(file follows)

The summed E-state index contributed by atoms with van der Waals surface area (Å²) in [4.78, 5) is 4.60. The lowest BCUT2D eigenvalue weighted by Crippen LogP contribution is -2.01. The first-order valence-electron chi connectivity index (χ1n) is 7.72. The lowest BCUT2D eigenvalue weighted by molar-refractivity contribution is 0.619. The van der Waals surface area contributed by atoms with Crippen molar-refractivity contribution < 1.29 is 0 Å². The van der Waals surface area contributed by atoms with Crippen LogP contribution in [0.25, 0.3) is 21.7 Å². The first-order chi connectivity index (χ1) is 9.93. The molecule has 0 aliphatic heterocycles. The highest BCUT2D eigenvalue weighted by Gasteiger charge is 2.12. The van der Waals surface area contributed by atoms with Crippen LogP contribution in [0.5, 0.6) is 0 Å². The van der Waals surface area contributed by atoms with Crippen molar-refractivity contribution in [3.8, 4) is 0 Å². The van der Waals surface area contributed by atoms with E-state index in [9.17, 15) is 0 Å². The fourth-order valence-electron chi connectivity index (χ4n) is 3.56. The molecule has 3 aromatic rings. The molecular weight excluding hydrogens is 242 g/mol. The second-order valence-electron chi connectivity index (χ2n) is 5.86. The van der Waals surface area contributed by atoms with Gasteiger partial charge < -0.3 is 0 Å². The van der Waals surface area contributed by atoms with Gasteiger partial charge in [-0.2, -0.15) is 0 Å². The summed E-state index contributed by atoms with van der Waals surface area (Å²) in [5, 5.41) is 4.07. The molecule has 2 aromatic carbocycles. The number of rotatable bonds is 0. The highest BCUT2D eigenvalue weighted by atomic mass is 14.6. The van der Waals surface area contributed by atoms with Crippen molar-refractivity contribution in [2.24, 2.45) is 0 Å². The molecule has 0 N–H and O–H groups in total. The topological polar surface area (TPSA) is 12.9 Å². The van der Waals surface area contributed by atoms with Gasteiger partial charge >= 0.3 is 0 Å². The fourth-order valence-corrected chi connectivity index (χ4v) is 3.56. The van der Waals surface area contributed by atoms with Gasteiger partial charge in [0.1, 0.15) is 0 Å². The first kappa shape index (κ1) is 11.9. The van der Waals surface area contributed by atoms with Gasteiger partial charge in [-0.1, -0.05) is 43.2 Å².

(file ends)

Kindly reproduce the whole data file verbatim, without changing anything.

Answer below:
The summed E-state index contributed by atoms with van der Waals surface area (Å²) in [4.78, 5) is 4.60. The lowest BCUT2D eigenvalue weighted by Crippen LogP contribution is -2.01. The first-order valence-electron chi connectivity index (χ1n) is 7.72. The lowest BCUT2D eigenvalue weighted by molar-refractivity contribution is 0.619. The van der Waals surface area contributed by atoms with Crippen molar-refractivity contribution < 1.29 is 0 Å². The van der Waals surface area contributed by atoms with Crippen LogP contribution in [0.25, 0.3) is 21.7 Å². The first-order chi connectivity index (χ1) is 9.93. The molecule has 0 aliphatic heterocycles. The highest BCUT2D eigenvalue weighted by Gasteiger charge is 2.12. The van der Waals surface area contributed by atoms with Crippen LogP contribution in [0.5, 0.6) is 0 Å². The van der Waals surface area contributed by atoms with Crippen molar-refractivity contribution in [3.8, 4) is 0 Å². The van der Waals surface area contributed by atoms with E-state index in [9.17, 15) is 0 Å². The fourth-order valence-electron chi connectivity index (χ4n) is 3.56. The molecule has 3 aromatic rings. The molecular weight excluding hydrogens is 242 g/mol. The second-order valence-electron chi connectivity index (χ2n) is 5.86. The van der Waals surface area contributed by atoms with Gasteiger partial charge < -0.3 is 0 Å². The van der Waals surface area contributed by atoms with Gasteiger partial charge in [-0.2, -0.15) is 0 Å². The summed E-state index contributed by atoms with van der Waals surface area (Å²) in [5, 5.41) is 4.07. The molecule has 2 aromatic carbocycles. The number of rotatable bonds is 0. The highest BCUT2D eigenvalue weighted by atomic mass is 14.6. The van der Waals surface area contributed by atoms with Crippen molar-refractivity contribution in [2.24, 2.45) is 0 Å². The molecule has 0 N–H and O–H groups in total. The topological polar surface area (TPSA) is 12.9 Å². The van der Waals surface area contributed by atoms with Gasteiger partial charge >= 0.3 is 0 Å². The fourth-order valence-corrected chi connectivity index (χ4v) is 3.56. The van der Waals surface area contributed by atoms with Gasteiger partial charge in [0.1, 0.15) is 0 Å². The first kappa shape index (κ1) is 11.9. The van der Waals surface area contributed by atoms with Gasteiger partial charge in [-0.1, -0.05) is 43.2 Å².